Community Shares: Realistic Tips for Living with Metastatic Breast Cancer
There is no doubt that life looks different after an metastatic breast cancer diagnosis. Many people discover that they need to shift and make a new life for themselves.
To learn more about what lifestyle changes have helped community members navigate their diagnosis, we reached out to followers of our Facebook page. We asked members to tell us: “What are realistic tips for living with metastatic breast cancer?”
Nearly 60 of you weighed in with valuable suggestions and advice. Here is what was shared.
Learn to ask for and accept support
The most common suggestion shared by community members was to accept help whenever it is offered and ask for help when you can. Metastatic breast cancer is not something you need to do alone. Remember that there is no extra credit for doing this without support. Instead, this is the time to say "yes" to those who offer. They want to show their love and friendship by supporting you in the ways they can.
“Find support and inspiration along the way.”
“Ask for help when you need it or want it. Some people are afraid to offer.”
“Do not turn down any help that friends offer you. It not only helps you, but it also makes them feel good to be wanted and needed.”
“Embrace support of family and friends.”
Rest when you need to
This diagnosis tends to be hard on the body, and many people living with metastatic breast cancer find they cannot push themselves as much as they once did. Instead, it can help to learn to check in with your body several times during the day to see how you are feeling. If it is possible to rest, take a timeout. Your body is managing this disease, and it needs extra energy to do so. Resting can help the body heal, and it can also help mentally. It is hard to keep going day-to-day when feeling tired and worn out.
“Try to get enough sleep and exercise.”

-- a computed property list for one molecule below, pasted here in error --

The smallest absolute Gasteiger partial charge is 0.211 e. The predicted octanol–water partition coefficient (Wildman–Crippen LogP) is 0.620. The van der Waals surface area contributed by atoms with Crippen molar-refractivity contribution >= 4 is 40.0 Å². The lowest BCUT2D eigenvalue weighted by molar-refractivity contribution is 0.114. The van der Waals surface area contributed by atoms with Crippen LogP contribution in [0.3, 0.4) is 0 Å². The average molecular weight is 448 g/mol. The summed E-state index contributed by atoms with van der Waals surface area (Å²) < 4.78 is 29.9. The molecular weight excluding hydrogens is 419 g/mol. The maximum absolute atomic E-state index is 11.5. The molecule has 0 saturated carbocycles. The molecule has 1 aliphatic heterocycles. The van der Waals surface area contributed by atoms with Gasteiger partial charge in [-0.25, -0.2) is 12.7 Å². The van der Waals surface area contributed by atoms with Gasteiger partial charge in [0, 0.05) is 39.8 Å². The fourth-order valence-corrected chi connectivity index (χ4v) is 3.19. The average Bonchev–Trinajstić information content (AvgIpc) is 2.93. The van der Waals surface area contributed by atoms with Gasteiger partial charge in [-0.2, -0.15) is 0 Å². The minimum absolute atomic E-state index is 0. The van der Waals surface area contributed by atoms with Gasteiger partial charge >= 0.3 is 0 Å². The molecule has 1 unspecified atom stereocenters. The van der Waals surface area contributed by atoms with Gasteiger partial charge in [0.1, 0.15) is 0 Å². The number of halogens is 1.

“Learn to rest, not quit.”
“Take it easy when your body tells you.”
Do not let worry take over
After receiving a diagnosis of metastatic breast cancer, it is common to spend a lot of time worrying. However, worrying does not help anyone get better. In fact, it can lead to stress. A handful of people in the community suggested finding ways to limit how much you worry. One method is to keep the mind busy with hobbies, such as crosswords, knitting, or sudoku. Another technique is to address your worries each day. Ask yourself if your worries are something that can or need to be solved today. Ask yourself if the worrying is helping and what you can do to take a break from your thoughts. It is OK to experiment until you find what works.
“Learn how to curb an overactive imagination.”
“Find a hobby or something to keep busy. The mind is your own worst enemy.”
“Do not worry until you have to worry.”
Live your life
Many in the community shared that they found a way to keep going. They allow bad days but also allow for joy, laughter, and good days. There is much wisdom in the saying "One day at a time."
“Try to be positive even when the situation is not favorable. Scream, cry, laugh, or smile. Today the pain is not letting you do the things you want to do, and that is OK. Hope for a better tomorrow. One day at a time.”
“Find at least 1 thing every day to be joyful about. Do something kind for others as often as you can. Be grateful for things in your life.”
“Do not let it steal your joy.”
Thank you to everyone who was willing to offer their suggestions and ideas for this story. We are grateful to hear from so many.
What realistic tips do you have for living with metastatic breast cancer?
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